handling mechanisms seems to be their availability on most
modern operating systems and architectures.
Other object-based DSM systems
explored the use of program-level constructs to explicitly inform the
system when shared objects are referenced
(e.g., Orca , Amber ,
Midway  and CRL ).
Although these systems avoid the need for both
software checks and traps,
they also impose
a more restrictive programming model on the user.
In this paper, we present the design of mechanisms
for providing, at the granularity of
application-defined regions of memory,
the same set of services
that are commonly available at a page-granularity
using virtual memory
These mechanisms, implemented as a C library
called the Region Trap Library (RTL), use a
combination of pointer swizzling and
virtual memory protection to provide a
portable set of primitives
for manipulating protection levels to
regions and for handling
traps to regions from within an application domain
(and they do not depend on features of a particular
Thus, for example, if three
regions A, B, and C use the RTL interface
the same virtual memory page, and
A is in an invalid state,
B is in a read-only state,
and C is in a read-write state,
the RTL mechanisms will
generate a trap on a
read or write reference to A
or a write reference to B, but
allow read/write references to C
and read references to B to proceed
at hardware speeds.
The RTL mechanisms also allow an application domain to
map the same region at different protection
levels for different threads within the same address space,
and to determine both the set of regions
that have been modified since a previous
check and the set of modified addresses within those regions.
Together, these services form a superset of those
commonly offered by the operating system
through VM primitives at a page-granularity
and listed by Appel and Li in their paper discussing
of application domains that make use of
VM primitives .
One of the main contributions of the mechanisms described in this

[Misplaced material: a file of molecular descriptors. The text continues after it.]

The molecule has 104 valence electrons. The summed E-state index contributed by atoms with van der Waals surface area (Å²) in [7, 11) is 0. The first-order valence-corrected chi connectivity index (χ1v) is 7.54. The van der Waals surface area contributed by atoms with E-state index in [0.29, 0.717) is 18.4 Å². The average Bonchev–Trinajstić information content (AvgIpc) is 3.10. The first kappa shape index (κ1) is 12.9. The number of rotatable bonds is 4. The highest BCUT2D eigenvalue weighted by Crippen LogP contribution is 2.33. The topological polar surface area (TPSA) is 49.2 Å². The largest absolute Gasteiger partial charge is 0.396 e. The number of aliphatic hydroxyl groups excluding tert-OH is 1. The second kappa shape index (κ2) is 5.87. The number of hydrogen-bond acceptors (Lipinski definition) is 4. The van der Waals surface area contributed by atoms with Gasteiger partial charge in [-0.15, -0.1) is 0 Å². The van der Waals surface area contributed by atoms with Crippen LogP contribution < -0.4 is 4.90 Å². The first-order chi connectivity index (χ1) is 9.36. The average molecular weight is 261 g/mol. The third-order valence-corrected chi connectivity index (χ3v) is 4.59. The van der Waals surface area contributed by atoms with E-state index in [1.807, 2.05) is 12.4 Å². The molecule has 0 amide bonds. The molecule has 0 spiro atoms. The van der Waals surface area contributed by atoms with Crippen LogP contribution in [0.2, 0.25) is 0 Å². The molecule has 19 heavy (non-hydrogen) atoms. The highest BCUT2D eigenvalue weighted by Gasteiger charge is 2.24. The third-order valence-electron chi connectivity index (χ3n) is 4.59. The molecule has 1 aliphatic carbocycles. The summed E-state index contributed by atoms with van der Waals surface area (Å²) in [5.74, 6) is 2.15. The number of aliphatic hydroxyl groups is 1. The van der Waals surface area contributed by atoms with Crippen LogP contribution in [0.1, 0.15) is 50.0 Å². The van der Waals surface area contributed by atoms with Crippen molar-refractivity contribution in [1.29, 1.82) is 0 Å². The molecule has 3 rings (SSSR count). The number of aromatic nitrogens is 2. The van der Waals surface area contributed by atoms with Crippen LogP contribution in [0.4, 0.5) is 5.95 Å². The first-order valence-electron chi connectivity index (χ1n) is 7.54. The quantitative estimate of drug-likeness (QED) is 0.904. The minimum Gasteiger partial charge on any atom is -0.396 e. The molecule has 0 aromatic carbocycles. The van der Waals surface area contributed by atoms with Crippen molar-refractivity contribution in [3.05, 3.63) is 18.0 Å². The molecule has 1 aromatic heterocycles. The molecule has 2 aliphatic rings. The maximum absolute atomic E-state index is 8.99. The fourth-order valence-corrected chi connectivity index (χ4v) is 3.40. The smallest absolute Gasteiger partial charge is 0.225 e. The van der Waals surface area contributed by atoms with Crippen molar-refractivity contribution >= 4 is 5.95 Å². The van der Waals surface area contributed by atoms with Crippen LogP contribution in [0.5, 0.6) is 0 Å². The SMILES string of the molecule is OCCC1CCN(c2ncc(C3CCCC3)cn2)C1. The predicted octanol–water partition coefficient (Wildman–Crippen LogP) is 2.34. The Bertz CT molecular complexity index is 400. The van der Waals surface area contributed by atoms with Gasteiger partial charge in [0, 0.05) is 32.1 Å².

paper is that they are general purpose (i.e., they can be used
in different application domains and languages)
and they can be ported to many
different modern architectures and operating systems.
papers have discussed the use of pointer swizzling for object
to our knowledge pointer and register swizzling
have been implemented previously only within an
interpreted Smalltalk environment and specifically
for persistent storage .
Earlier systems have also not considered the problem of
providing more than one level of protection using these techniques,
or the problem of providing a solution that can work across different
architectures or in application domains other than persistent storage
and garbage collection.
We have currently implemented the RTL mechanisms on several
operating system/architecture combinations:
Solaris/MicroSparc, Solaris/UltraSparc, IRIX/R4400, AIX/PowerPC,
and LINUX/Pentium, and explored their use within a distributed
shared memory system.
We present some of the
issues involved in the design and implementation of these mechanisms
on different systems and
the overhead incurred by these mechanisms on each of these different
We also describe the implementation and use of these mechanisms
for a region-based version of the lazy release
consistency protocol within the TreadMarks DSM system.
In the DSM case study, we find that
the overhead estimates for region trapping
account for less than 1% of the parallel execution time
in five of the six applications examined, and 6% in the
The use of regions rather than pages for sharing data also leads
to significant improvements (up to 41%)
in performance for the applications used in this study.
An overview of this paper follows.
Section 2 presents some of the background and related work
for the ideas presented in this paper.
Section 3 describes
the design and implementation of the Region Trap Library.